December 5, 2023
Instructional technology students explore how video games can trigger emotional responses
Jeff Kuhn, left, and Donelle Batty, right, are students in the Patton College of Education. Photo by Kimberly Barlag/Patton College of Education.

Every video game’s narrative has a start and finish: Kickoff and the last whistle for a football game; Pearl Harbor and the bombing of Hiroshima in a World War II game; or just eating all the dots in Pac-Man. Two Ohio University graduate students, however, have broken the mold and created a location-based videogame that starts at the top of Baker University Center, and if all goes as planned, ends in tears.

Jeff Kuhn is a Ph.D. candidate in instructional technology in the Patton College of Education, and Donelle Batty is pursuing her master’s degree in the same field. Together, they’re working on “The Things We Carry,” a location-based video game that takes its users on a journey of the protagonist’s (a fictional Ohio University graduate) last lap around Athens before catching a flight to Australia.

“We’ve seen a lot of games where people find something; we see a lot of games where you discover something,” Batty says. “But could you actually generate an emotional experience from a phone-based game? … So we thought, ‘What could we do to see if we could actually test for that? Could we get someone to cry?'”

The videogame is essentially the crossroads between a guided tour and an iPhone app. To play, users download ARIS, the location-based host app for the game, and then download its subsidiary, “The Things We Carry.” The game—its title, a play on words from the Tim O’Brien novel The Things They Carried —takes players from the top of Baker University Center to University Gate, Jeff Hall, Emeriti Park and other Athens locales. The tear-jerking narrative ties these familiar locations with the protagonist’s nostalgic stories of her late father, her ex-boyfriend, her best friend and other experiences relatable to any college student.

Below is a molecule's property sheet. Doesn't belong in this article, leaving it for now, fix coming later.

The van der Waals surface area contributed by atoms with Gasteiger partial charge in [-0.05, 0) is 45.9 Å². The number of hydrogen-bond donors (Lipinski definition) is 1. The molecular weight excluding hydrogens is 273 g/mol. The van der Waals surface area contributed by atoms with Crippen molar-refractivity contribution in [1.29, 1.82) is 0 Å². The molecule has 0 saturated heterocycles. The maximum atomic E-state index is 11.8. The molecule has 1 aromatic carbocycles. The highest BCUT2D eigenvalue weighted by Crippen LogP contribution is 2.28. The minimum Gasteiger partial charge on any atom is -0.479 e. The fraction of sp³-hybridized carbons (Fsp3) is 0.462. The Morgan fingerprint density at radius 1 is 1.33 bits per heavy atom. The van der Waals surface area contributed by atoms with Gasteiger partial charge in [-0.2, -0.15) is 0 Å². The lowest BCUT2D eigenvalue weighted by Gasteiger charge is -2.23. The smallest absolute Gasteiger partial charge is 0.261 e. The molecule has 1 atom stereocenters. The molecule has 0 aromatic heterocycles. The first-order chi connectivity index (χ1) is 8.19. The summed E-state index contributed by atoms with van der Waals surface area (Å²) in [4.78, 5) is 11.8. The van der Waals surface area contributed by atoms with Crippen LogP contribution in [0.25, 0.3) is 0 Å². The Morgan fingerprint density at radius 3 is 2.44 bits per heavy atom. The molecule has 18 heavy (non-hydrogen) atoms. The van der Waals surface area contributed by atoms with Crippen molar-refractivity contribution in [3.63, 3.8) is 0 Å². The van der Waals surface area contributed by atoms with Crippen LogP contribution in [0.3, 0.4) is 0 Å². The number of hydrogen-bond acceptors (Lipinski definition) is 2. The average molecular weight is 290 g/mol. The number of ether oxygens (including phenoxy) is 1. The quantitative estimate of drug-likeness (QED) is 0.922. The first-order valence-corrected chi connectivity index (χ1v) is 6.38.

There are more similarities between O’Brien’s novel and the game than just their names. Both share a theme of the weight that people carry on their shoulders, both literally and figuratively. The theme ties into the designers’ goal of creating a more emotionally complex game than the most popular apps of the day.

“Mobile games are really popular, but they tend to be ‘Angry Birds,’ that sort of thing,” Kuhn says.

To keep users physically involved at every plot point, players are instructed to pick up a physical object pertinent to the game’s narrative. Without giving away the ending, suffice to say that some, if not all, of the physical items come back at the game’s end as a knockout blow to any bottled up tears.

Kuhn and Batty, whose graduate program is part of the Patton College of Education, are exploring the possibilities of using video games as learning tools. “The Things We Carry” could be a prototype of a vehicle that could trigger reflections in a writing class, Kuhn suggests.

This type of game also has potential implications for the entertainment industry.

According to Seann Dikkers, an assistant professor of educational studies who advised the students on the project, “The Things We Carry” could be a prototype for a mainstream version of narrative and location-based gaming.

“Prior to industry adoption, projects like this can playfully test the limits or expansiveness of a media format,” Dikkers says. “This particular game is taking advantage of using relatively new personal media devices and GPS location together in a story that includes the player in the space they are walking in. Particularly, our interest as a research community is to explore the idea that local narratives like this can draw an emotive response from a consumer.”

And if nostalgia isn’t a powerful enough sensation, Batty and Kuhn want to see what other universal aspects of the human condition—from jealousy to alienation—a video game can tease out.

More information:
“The Things We Carry” is available through the free ARIS educational app on ITunes.

Provided by
Ohio University

Instructional technology students explore how video games can trigger emotional responses (2015, May 4)
retrieved 10 October 2023

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